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15th December, 2017

ACCURATE HEAT DETECTION ESSENTIAL TO OPTIMISE REPRODUCTIVE PERFORMANCE Published April 8,2014 in The Farming Independent

The month of April brings a new dawn to our primary breeding programme for grass based milk production in Ireland.  Early turnout to grass has not been successful on my farm visits in the South.  Land is saturated because of the persistent rain over the winter months.  It is questionable the practice of where dietary requirements are not met and significant poaching of the grazing platform occurs.

 

This practice has a negative knock-on effect on heat cycles post calving.  Your primary focus has to be the minimization of negative energy balance period post calving.  Healthy cows resume heat cycles between 2 and 3 weeks post calving.  In excess of 90pc of these first heats are silent.  However, they are an excellent biomarker of previous management.

 

The management of your cows during the dry cow period and the calving process will dictate the resumption of heat cycles early post calving.

Lameness, mastitis, body weight loss precalving, poor silage quality, mineral imbalances and calving difficulties are all stressors which will be detrimental to return of heat cycles post calving.

 

Why are these early post calving heats so important?

Research has shown that the calving to pregnancy interval is shorter for cows having heat cycles resume by the time they are three weeks calved.  This all makes sense biologically.  From a farmers perspective there is the financial reward achieved by a lower empty rate at the end of a 14 week breeding period.

 

As your breeding programmes begin over the next three weeks, it is worth remembering that your heat detection rate will already be partially determined by events during the transition period.  It is essential that cows are fit when the breeding programme begins.  Events such as mastitis, lameness, reduced dietary requirement intakes and golf ball grazing will reduce the heat detection rate.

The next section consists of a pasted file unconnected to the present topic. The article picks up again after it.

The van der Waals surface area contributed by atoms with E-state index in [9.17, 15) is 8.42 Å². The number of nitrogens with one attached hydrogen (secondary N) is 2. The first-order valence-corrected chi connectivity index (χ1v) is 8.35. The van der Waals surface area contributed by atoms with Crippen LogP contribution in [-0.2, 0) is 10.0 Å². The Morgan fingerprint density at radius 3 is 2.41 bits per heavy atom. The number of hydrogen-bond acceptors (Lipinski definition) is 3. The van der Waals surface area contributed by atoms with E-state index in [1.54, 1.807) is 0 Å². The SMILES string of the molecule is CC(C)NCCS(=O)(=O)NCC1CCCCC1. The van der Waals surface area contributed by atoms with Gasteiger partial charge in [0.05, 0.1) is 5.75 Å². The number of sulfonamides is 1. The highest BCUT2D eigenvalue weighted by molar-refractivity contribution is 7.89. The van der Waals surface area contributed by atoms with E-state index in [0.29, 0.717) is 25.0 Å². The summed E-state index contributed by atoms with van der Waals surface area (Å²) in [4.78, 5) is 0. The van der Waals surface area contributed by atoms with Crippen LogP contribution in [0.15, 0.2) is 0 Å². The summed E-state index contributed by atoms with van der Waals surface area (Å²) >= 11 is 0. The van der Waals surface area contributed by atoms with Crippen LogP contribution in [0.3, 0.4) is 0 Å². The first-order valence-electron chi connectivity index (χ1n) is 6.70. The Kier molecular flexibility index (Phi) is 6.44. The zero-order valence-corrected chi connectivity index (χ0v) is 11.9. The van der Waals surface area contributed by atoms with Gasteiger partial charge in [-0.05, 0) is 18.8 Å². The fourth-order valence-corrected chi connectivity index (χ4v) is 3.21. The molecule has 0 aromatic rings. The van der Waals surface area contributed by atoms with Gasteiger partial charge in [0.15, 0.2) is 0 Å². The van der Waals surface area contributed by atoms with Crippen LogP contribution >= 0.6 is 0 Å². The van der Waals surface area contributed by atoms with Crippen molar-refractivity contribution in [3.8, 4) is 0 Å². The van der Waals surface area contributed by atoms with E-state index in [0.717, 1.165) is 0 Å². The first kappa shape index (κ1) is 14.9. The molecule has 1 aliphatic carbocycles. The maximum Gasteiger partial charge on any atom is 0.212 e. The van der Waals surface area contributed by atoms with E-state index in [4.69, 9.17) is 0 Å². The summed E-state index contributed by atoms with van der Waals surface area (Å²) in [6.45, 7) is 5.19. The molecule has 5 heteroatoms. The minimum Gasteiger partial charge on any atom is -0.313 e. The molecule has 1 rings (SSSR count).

The heat detection rate is a combination of visual observation time spent watching cows, aids to heat detection, stressors preventing either the resumption of normal heat cycles or the duration and intensity of heat events. A sensible measure of heat detection rate should entail 24 day observation period for cows calving > 40 days at the onset of your breeding programme.  These cows make up the breeding group eligible for breeding and accounts for fact that some cows may have heat cycles of 24 day duration.

 

Your focus has be an optimal of heat detection rate with in excess of 90pc of cows fit for breeding detected in heat.  Research data from Teagasc, Moorepark has shown that missed heats cost €250 in grass based milk production systems.  Therefore, it is essential that you prepare for this pivotal driver of optimization of future financial returns from your dairy business.

 

Ensure all freeze brands are clearly visible.  Shave the surrounding build up of hair.  Use emulsion tail-paint applied as a six inch strip to the tail-head of each cow.  Use a bright red or yellow paint initially and apply a blue paint strip to those cows AI’d for the first time.  This enables you to focus more time watching cows not yet detected in heat and monitoring irregular heat cycles in those cows already AI’d.

 

Some farmers just use tail paint removal at milking times to determine timing of AI.  In my opinion, you should spend 20 minutes watching cows’ activity before bringing cows in for milking in the morning, three hours after both the morning and evening milking.

 

As herd sizes increase, there are now some excellent aids to heat detection. Farm software packages now offer applications which can be linked to your mobile phone.  These enable you to record heat events on your mobile phone in the field which automatically updates your software package and even draft cows out for AI.  There are now several activity monitoring systems to aid in heat detection.  It is essential to remember that these are aids and will not replace the human eye.

 

Scanning your cows prior to the breeding season will identify those cows cycling, the stage of the heat cycle and those cows requiring veterinary attention.  Cows can be selected on this basis for the use of sexed semen.  Remember it is futile using hormonal treatments on cows not fit for breeding and a waste of money on expensive semen.  Informed decision making makes economic sense.

 

Dr. Dan Ryan is a cow fertility expert and can be contacted at www.cowsDNA.com

 

Article written by Dr. Dan Ryan in The Farming Independent April 8th 2014.